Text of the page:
# executes the nslookup application in windows
# changes the default server to the specified DNS domain.
server $DNS_ip_addres_or_name_youre_trying_to_attack
# changes the resource record type for the query.
set type=any
# lists information for a DNS domain. -d is equal to set type=any
ls -d $target_domain
# dump packets using port 53 using TCP dump
# -nn means to not resolve IP addresses and to include port numbers
tcpdump -nn port 53 and host $DNS_IP

NSLOOKUP Command Line | Windows Command Line.

Useful tip: if you have a list of IP addresses you would like to target code a for-loop to iterate over each DNS and execute the following and export your results in a text file.


Using shell use the following command to initiate a zone transfer

# -t AXFR sets query type to zone transfer
dig @$DNS_Server_IP $domain_name -t AXFR

Perform TCP dump and iterate over a list of IPs if you have multiple targets


  • Only allow zone transfers from your secondary DNS
  • Secondary DNS should not allow zone transfers from anyone
  • Use split DNS
    • External names should be on your external DNS
    • Internal names should be on your internal DNS

Web searches and Google Hacking

Corporate websites almost always contain contact information like phone numbers and computing platforms or architecture. This information is useful for social engineering attacks and knowing which exploits to use against your system. Search engines are also helpful for searching for information about a target. Job boards are too precious in gathering information about a company's infrastructure and platforms. An attacker could then try his/ her luck in applying and talking to HR to collect even more information. Google hacking is an entire subject within its self and will not be discussed in this post, however, google dorks is an excellent tool for beginners to get the idea.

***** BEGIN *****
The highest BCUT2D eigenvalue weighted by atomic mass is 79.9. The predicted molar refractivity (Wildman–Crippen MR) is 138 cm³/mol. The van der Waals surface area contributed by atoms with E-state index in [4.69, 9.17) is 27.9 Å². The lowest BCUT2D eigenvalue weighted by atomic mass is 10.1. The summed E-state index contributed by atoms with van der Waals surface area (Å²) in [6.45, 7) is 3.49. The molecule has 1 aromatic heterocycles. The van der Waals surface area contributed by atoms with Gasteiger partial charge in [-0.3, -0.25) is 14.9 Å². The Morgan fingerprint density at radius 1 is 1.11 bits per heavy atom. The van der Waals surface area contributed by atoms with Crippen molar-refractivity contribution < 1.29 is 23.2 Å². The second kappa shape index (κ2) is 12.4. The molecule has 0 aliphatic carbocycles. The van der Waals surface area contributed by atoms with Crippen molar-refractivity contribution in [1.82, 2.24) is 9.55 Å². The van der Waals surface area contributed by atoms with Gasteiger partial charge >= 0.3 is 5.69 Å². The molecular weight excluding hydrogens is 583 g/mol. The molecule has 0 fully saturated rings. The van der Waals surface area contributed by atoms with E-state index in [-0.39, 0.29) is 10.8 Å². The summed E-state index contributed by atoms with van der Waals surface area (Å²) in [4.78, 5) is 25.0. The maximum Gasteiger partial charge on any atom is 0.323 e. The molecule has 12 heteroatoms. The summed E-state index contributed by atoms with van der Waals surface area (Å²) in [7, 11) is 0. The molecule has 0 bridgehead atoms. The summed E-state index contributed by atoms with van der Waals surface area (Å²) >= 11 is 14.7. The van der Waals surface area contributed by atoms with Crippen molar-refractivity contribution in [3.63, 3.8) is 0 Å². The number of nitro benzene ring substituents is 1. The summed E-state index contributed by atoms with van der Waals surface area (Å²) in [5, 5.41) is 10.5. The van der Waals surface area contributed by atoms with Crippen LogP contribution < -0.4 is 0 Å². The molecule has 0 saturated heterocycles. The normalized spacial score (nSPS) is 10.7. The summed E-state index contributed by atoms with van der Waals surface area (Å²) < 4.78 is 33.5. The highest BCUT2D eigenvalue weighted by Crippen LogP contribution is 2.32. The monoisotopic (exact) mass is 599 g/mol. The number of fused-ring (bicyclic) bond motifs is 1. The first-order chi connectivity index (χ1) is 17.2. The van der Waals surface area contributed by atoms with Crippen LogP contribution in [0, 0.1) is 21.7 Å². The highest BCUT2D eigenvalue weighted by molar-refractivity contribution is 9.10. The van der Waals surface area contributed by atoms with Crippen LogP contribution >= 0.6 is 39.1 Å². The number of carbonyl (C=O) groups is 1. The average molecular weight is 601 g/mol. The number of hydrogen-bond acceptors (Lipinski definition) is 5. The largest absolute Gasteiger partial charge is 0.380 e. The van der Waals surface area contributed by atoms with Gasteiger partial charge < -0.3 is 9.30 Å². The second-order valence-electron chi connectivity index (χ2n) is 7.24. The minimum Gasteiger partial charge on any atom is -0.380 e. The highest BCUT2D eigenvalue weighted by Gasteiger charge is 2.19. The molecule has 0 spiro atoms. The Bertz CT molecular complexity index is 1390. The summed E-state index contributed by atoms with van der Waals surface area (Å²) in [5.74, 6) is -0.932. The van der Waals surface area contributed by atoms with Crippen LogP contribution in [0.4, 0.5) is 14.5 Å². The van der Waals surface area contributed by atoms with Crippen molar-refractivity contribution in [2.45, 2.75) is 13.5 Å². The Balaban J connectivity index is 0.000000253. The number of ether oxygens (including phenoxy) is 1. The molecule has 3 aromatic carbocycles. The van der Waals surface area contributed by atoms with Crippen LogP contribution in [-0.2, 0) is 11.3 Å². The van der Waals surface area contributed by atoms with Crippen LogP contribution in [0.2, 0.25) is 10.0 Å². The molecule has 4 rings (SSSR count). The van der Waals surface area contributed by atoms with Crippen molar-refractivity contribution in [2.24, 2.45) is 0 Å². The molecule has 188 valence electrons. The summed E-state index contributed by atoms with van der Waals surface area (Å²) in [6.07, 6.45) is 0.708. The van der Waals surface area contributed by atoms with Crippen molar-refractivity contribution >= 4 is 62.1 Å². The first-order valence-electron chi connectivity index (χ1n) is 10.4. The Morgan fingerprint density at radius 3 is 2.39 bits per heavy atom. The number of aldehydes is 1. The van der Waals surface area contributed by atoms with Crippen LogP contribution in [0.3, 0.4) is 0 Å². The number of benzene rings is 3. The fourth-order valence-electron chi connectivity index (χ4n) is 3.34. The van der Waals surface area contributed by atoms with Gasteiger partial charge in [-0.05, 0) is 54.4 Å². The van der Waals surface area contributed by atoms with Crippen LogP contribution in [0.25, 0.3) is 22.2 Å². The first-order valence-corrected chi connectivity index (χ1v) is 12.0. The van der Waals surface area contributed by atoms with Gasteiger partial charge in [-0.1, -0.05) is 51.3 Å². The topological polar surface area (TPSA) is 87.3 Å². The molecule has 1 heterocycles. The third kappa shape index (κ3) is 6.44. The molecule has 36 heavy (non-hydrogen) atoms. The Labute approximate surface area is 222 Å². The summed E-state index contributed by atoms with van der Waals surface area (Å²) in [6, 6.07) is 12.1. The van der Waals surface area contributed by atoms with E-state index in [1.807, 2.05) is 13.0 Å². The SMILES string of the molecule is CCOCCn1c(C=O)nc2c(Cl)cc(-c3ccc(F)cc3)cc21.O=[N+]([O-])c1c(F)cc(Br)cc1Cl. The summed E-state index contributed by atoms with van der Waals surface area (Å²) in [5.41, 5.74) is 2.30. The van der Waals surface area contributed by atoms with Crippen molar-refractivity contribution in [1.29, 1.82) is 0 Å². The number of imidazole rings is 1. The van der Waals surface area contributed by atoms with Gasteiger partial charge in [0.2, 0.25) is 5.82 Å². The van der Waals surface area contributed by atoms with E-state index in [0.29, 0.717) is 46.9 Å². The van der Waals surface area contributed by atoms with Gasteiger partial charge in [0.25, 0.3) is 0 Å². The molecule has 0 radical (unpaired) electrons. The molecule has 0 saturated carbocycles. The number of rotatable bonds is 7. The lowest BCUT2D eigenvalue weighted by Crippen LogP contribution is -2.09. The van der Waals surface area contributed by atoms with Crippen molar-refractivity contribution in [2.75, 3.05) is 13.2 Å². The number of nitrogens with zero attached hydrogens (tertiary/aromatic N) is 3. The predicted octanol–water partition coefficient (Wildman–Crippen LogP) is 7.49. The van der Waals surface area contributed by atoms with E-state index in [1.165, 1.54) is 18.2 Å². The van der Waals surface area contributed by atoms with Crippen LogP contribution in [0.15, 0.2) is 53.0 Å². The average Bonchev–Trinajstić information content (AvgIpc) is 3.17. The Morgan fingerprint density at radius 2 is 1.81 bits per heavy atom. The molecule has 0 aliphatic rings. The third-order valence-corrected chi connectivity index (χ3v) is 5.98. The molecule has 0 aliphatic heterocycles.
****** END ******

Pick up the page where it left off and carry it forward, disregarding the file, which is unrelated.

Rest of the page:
Other Tools


PIPL is a great tool to find users and their associated accounts. Most people use the same username for all of their accounts so from there you can use NAMECHK to see what other accounts they may have to craft an email spoofed as XM Radio asking to update their account information with a link to malicious code.


Namechk searches for a particular username and returns all accounts associated with those usernames. The tool was originally designed to allow users to chose a username that will be unique to them.


Pushpin is personally the greatest tool for social engineering. You can track peoples social media post and location. You could craft a text message or email asking how the concert was or pose as a friend they may have made. Another great feature is it returns photos they post to social media. You could clone badges or on the defense side to see if an employee is leaking serial numbers or other secrets.


  • Limit and control information
  • Perform risk analysis on public information
  • Generalize employment ads
  • Determine what sites are linking to yours
  • Look for web spiders and crawlers in web application logs

Web tools